By today's standards, Steppenwolf 7 comes off somewhat primitive in execution with what is hypothetically a superimposed group photo amidst a matte painting. Honestly, though? I'll take this over digitally-processed artwork any day.
No offense to the electronic medium since I am now dwelling closely within it, and there's certainly some astounding artwork being digitally-brushed and molded--Joachim Luetke being one of my favorite artistes of the form. Still, Steppenwolf 7 is a reminder of why psychedelic artwork--still being heavily favored in 1970 and beyond when this album was recorded--is an important era of figurative and expressive art.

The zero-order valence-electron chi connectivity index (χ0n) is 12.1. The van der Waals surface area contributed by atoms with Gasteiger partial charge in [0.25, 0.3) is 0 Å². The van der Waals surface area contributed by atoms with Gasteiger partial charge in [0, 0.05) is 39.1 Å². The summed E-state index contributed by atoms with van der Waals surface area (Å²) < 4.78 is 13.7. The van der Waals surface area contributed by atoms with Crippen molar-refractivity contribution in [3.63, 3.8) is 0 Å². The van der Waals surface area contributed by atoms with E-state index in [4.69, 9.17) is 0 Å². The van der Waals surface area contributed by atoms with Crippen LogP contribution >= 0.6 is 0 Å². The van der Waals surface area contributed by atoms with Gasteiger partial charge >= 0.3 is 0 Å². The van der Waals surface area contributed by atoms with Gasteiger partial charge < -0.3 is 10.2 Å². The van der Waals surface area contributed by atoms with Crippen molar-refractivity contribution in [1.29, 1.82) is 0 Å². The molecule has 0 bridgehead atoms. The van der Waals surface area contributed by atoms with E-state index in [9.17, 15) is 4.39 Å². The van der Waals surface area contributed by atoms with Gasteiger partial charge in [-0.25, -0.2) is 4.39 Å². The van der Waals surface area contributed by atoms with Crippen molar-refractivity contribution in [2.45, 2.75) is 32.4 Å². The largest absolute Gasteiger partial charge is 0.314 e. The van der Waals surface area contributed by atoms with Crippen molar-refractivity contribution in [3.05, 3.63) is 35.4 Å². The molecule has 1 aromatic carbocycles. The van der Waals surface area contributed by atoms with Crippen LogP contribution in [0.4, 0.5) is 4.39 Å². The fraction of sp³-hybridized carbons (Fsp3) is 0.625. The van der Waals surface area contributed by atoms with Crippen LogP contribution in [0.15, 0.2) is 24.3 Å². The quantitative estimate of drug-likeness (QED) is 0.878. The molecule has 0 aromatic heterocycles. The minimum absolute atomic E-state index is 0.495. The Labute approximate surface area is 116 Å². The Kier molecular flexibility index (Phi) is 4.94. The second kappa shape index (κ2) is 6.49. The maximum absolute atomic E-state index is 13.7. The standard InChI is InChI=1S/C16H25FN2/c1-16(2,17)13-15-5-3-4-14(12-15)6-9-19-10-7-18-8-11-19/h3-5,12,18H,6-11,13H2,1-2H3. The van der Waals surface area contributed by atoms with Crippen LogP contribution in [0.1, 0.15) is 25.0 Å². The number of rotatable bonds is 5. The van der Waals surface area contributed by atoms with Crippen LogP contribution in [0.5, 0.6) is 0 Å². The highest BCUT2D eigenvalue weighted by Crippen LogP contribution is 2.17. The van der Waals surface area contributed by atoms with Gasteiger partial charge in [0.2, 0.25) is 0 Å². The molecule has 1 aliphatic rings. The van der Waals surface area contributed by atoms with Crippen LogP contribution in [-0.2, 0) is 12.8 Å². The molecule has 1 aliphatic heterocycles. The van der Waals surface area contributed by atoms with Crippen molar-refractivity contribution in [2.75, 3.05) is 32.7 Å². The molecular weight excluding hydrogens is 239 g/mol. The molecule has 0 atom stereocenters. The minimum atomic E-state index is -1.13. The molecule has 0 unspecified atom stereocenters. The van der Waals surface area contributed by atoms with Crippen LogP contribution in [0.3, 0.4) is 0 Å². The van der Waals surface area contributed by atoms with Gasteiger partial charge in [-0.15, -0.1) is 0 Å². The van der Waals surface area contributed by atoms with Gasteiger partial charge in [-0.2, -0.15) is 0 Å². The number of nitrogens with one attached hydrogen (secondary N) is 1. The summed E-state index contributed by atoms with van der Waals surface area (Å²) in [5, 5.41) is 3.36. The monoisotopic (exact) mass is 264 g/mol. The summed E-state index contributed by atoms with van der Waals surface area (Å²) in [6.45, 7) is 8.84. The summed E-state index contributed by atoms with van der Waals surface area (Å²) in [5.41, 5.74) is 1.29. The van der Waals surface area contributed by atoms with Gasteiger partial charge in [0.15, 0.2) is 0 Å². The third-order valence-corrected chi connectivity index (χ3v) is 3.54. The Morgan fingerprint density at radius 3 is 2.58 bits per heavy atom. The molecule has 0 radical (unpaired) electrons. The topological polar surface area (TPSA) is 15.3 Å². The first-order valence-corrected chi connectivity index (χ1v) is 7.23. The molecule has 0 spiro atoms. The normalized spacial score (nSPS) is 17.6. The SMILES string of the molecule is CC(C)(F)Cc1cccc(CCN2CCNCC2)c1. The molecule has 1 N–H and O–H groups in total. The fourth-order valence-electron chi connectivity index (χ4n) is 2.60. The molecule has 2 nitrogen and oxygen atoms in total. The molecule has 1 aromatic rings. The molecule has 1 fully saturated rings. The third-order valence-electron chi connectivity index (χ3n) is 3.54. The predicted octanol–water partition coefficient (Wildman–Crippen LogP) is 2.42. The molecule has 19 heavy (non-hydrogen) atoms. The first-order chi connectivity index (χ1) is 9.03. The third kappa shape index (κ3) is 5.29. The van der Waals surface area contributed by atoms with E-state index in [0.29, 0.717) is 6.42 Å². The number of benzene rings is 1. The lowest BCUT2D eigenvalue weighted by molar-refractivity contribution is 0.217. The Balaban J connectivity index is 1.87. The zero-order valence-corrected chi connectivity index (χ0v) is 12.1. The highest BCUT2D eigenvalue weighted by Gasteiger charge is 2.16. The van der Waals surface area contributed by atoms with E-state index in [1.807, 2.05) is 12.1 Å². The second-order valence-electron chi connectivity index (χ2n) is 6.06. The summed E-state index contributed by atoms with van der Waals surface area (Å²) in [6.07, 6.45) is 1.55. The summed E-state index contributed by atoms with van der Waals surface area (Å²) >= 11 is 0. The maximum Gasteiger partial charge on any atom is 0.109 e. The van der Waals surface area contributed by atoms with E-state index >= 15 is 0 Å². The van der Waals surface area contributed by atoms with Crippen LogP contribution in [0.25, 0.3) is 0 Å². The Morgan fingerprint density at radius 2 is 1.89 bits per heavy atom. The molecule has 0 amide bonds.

It's like something emerged from a Ray Bradbury story as reimagined by the Haight. While the skulls are flipped mirror images of one another, there's something purely metal about their standoff at the painting's vanishing point, where the 3-D album logo and John Kay's head are in near-perfect diamond symmetry.
The desert mountain scape illustrated behind Steppenwolf looks straight out of a Hanna Barbara action series like Johnny Quest. However, the flaming skies lend those skulls even more eerie trippiness than if they were merely planted upon a pitch black canvas--a metal cliche decades later. Besides, there's very few skulls in metal artwork today which stand up to those floating about this space-dusty panorama. Juxtaposed against the orange-yellow hell-skies, this seems a distant cousin to Marvel Comics' Ghost Rider, wouldn't you agree?
Well-appropriate from the group who gave heavy metal its namesake.